BRUNO GAMBONE Large Orange Caramel Glazed Stoneware Vase
An impressive Bruno Gambone (1936-) mid century vase with dark and light caramel glaze and thick orange glazed highlights around the mid section. The vase is faintly marked Gambone and Italy.
Condition: The vase is in very good condition, with some minor wear near the foot rim and a small spot of glaze loss on the rim, but with no other defects of any kind.
Dimensions: The vase is 20cm tall (approx. 8 inches) and 26cm in diameter (approx. 10 2/5 inches).
Bruno Gambone (1936-) was born in Vietri sul Mare (Salerno) in 1936. Since boyhood, at the beginning of the 1950s, he dedicated himself to pottery, gaining experience in the Florentine workshop of his father Guido, one of the greatest Italian potters of the 20th century. After working for Andrea d’Arienzo (1958), he began to experiment by working on fabrics and painting on canvas. The artist was to continue the two activities in parallel, going onto present his first solo painting exhibition at Galleria La Strozzina in Palazzo Strozzi in Florence at the end of the 1950s.
In the early 1960s he set up in New York where he frequented the likes of Rauschenberg, Nevelson, Stella, Lichtenstein and Warhol. As well as painting and sculpture, he also worked in theatre and cinema.
In this decade his work was presented in solo and group exhibitions both in Italy (among others, Galleria Il Chiodo, Palermo, 1966; Galleria del Cenobio, Milan; Mostra internazionale dei giovani, Milan, Turin, 1967; Oggi, Salone Annunciata, Milan, 1968) and abroad (Henry Gallery, Washington, 1964; Galeria Bonino, Rio de Janeiro, 1967; 30 artisti europei, Galleria M, Bochum, 1969).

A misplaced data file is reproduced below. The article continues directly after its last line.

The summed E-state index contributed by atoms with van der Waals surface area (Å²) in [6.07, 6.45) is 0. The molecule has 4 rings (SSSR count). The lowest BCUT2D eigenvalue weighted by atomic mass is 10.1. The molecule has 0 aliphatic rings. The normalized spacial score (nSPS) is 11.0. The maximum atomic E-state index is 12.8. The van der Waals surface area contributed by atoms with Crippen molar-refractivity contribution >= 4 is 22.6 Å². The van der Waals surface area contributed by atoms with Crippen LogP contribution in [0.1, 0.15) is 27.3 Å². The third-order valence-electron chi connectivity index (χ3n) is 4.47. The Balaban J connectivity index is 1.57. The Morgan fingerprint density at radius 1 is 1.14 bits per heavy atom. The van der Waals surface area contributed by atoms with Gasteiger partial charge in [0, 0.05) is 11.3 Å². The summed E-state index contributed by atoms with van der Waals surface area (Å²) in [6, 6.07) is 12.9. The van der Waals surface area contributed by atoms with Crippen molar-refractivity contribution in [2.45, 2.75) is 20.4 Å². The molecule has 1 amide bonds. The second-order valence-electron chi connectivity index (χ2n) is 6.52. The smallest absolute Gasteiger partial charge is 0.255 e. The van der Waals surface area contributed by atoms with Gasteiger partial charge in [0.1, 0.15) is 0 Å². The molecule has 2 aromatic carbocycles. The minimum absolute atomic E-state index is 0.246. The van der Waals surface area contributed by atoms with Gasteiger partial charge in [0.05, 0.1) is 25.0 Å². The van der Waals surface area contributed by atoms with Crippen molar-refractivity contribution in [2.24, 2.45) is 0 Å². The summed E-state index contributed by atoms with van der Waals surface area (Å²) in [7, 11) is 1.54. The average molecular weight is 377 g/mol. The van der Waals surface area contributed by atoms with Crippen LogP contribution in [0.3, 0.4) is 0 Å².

His experimentation with materials, shapes, colours and decorations, increasingly present in his work in the late 1960s, was enriched by the experience he had gained in the 1950s. The “geometry of shape” influenced by the classical education he inherited from his father’s pottery, was replaced by a “perceptive, immaterial geometry” and the “idea” became the focal point of his work.
In 1968 he returned to Italy and moved to Milan, contemporary art’s chosen city, where he met and frequented the artists Castellani, Fontana, Scheggi, Bonalumi and Colombo.
The following year his father died and Gambone returned to Florence, devoting himself almost entirely to pottery. For twenty years he became involved in a series of exhibitions and took part in national (International Pottery Competition, Faenza, 1971 – ’72, ’74, ’77 – Venice Biennale, 1972; XV Milan Triennale, 1973; Mediterranean Pottery Competition, Grottaglie, 1979, Gallery, Bologna, 1985; Galleria Piaser, Turin, 1987; Galleria My Home, Albenga, 1988; Galleria L’Angololungo, Rome, 1990; Arte Fiera, Bologna, 1991; Galleria Fallani Best, Florence 1996) and international fairs (Munich fair, 1974; Silverberg Gallery, Malmö, 1975; Art Muddy, Tokyo, 1979; Museum of Modern Art, New York, 1982; Festival of Italian Design, Houston, 1983; III International Ceramic Festival, Mino, Japan, 1992).
At the same time, the artist did not fail to break out into other fields, in particular in the 1970s and 80s: glass, with some partnerships with the glass works in Colle Val D’Elsa and subsequently with laboratories in Venice, creating furnishings such as tables and lamps, and jewellery, designing pieces inspired by imaginary animals, the same ones that populated his pottery.
Bruno Gambone is part of the National Pottery Council and is a member of the Geneva Academy. For around a decade he has been the artistic director of the Vietri sul Mare National Pottery Prize. Numbering among his recent exhibitions are Donne Madonne e Sirene (Salerno, 2001), Corno d’Autore (Naples, 2001), Terra e Fuoco (Brussels, 2003), Metamorfosi di terra (Turin, 2007) and Sculture (Galleria Il Ponte, Florence, 2007).